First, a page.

Crash Compatibility and Crash Incompatibility

Crash compatibility, crash incompatibility, vehicle compatibility, and vehicle incompatibility are terms in the automobile crash testing industry. They refer to the tendency of some vehicles to inflict more damage on another vehicle (the “crash partner vehicle”) in two-car crashes. Vehicle incompatibility is said to lead to more dangerous, fatal crashes, while compatibility can prevent injury in otherwise comparable crashes. The effect can be summed up in the fact that 80% of the fatalities in light truck and car collisions occur in the car. However structural compatibility would help the survival of the occupants of the heavier or less flexible vehicle also.

The most obvious source of crash incompatibility is mass; a high mass vehicle such as a van or SUV will tend to cause much more serious damage in a crash with a lighter vehicle such as a typical sedan or compact car. Another incompatibility is in the specific shape, stiffness, or other design aspects of the impacting vehicles. For example, SUVs and pickup trucks ride higher than cars and lack crumple zones, which leads to greater crash partner damage. Body on rail frame design tends to defeat the crumple zone of the other car by concentrating the force.

The National Highway Traffic Safety Administration has done studies of the aggressiveness of vehicle designs. Aggressiveness corresponds to the risk for the driver of the struck vehicle. A 2003 NHTSA study that eliminates weight as a factor found that car design is the least aggressive, minivans are 1.16 times as deadly, pickups are 1.39 times as deadly, and SUVs are 1.71 times as deadly. When weight is included in the analysis, light trucks (including SUVs) are 20.8 times as deadly in side impact crashes and 3.3 times as deadly in head on crashes. In 1999 there were 12,242 people in the US killed in vehicle on vehicle collisions, so improving vehicle compatibility would prevent several thousand vehicular homicides each year.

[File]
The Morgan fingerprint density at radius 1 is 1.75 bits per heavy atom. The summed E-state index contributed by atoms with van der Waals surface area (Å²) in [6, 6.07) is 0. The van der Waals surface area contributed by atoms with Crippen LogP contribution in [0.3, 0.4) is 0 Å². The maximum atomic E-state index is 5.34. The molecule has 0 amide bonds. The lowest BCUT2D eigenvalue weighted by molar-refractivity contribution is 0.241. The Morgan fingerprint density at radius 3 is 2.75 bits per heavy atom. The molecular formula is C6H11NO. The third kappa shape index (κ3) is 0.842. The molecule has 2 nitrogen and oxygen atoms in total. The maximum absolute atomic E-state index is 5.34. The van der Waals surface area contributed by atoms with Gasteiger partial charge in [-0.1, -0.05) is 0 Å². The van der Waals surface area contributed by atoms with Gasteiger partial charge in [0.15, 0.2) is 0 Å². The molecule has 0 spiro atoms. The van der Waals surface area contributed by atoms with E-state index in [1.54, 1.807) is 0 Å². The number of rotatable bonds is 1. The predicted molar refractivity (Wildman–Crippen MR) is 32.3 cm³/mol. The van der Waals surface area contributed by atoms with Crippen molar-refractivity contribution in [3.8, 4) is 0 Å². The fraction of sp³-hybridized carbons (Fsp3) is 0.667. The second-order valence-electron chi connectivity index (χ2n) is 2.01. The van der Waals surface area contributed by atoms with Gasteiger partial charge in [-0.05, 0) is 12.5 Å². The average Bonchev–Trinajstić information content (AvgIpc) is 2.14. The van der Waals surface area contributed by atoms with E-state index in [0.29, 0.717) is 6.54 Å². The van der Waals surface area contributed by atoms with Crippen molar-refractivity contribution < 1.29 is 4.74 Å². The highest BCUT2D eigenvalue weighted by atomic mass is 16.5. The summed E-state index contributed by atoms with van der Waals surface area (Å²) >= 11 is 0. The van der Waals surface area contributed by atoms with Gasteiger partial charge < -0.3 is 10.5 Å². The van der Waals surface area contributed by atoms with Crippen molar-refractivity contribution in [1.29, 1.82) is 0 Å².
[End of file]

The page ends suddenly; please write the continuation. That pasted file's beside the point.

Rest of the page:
These studies have been controversial as they affect public perception and policy decisions on CAFE standards and light truck regulatory loopholes. American motor companies have tended to emphasize increased safety to the occupants of heavier vehicles, while Japanese motor companies have paid some attention to vehicle compatibility. In the deregulatory environment of recent years, no governmental steps have been taken to improve vehicle compatibility. Individual car makers such as Honda and Ford Motor Company have claimed improvements to vehicle compatibility, but the lack of an objective voice on the matter makes evaluation difficult.

Although much of the crash incompatibility debate in recent years has centered around SUVs, the concept has been around far longer. When subcompact cars were introduced in the 1970s, there was a fear that incompatibilities of mass and design could lead to more serious injuries for drivers of these smaller, lighter vehicles. Crash incompatibility is an area of active study, although to date only a small fraction of crash tests focus on two-car crashes, and an even smaller proportion are properly designed to address incompatibility issues.